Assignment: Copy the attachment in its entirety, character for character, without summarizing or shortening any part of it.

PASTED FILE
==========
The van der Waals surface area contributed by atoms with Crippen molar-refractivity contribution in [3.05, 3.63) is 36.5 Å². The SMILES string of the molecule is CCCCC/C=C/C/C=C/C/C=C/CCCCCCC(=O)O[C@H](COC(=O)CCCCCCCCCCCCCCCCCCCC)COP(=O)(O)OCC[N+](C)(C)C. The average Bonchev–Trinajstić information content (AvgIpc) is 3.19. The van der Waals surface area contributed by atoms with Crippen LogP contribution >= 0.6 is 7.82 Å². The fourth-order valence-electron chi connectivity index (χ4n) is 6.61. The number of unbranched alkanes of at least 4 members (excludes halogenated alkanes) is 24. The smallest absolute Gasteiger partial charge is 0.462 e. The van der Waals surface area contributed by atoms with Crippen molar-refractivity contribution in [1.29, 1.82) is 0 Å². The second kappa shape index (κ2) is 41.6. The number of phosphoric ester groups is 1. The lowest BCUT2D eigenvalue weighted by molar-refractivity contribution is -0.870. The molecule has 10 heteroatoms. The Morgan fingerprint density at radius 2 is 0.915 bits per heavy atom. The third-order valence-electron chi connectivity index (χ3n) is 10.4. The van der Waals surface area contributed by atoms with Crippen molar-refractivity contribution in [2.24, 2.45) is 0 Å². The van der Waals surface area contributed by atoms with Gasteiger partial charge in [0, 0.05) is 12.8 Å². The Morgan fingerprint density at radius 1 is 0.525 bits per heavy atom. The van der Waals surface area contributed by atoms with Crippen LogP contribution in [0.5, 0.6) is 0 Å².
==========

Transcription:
The van der Waals surface area contributed by atoms with Crippen molar-refractivity contribution in [3.05, 3.63) is 36.5 Å². The SMILES string of the molecule is CCCCC/C=C/C/C=C/C/C=C/CCCCCCC(=O)O[C@H](COC(=O)CCCCCCCCCCCCCCCCCCCC)COP(=O)(O)OCC[N+](C)(C)C. The average Bonchev–Trinajstić information content (AvgIpc) is 3.19. The van der Waals surface area contributed by atoms with Crippen LogP contribution >= 0.6 is 7.82 Å². The fourth-order valence-electron chi connectivity index (χ4n) is 6.61. The number of unbranched alkanes of at least 4 members (excludes halogenated alkanes) is 24. The smallest absolute Gasteiger partial charge is 0.462 e. The van der Waals surface area contributed by atoms with Crippen molar-refractivity contribution in [1.29, 1.82) is 0 Å². The second kappa shape index (κ2) is 41.6. The number of phosphoric ester groups is 1. The lowest BCUT2D eigenvalue weighted by molar-refractivity contribution is -0.870. The molecule has 10 heteroatoms. The Morgan fingerprint density at radius 2 is 0.915 bits per heavy atom. The third-order valence-electron chi connectivity index (χ3n) is 10.4. The van der Waals surface area contributed by atoms with Crippen molar-refractivity contribution in [2.24, 2.45) is 0 Å². The van der Waals surface area contributed by atoms with Gasteiger partial charge in [0, 0.05) is 12.8 Å². The Morgan fingerprint density at radius 1 is 0.525 bits per heavy atom. The van der Waals surface area contributed by atoms with Crippen LogP contribution in [0.5, 0.6) is 0 Å².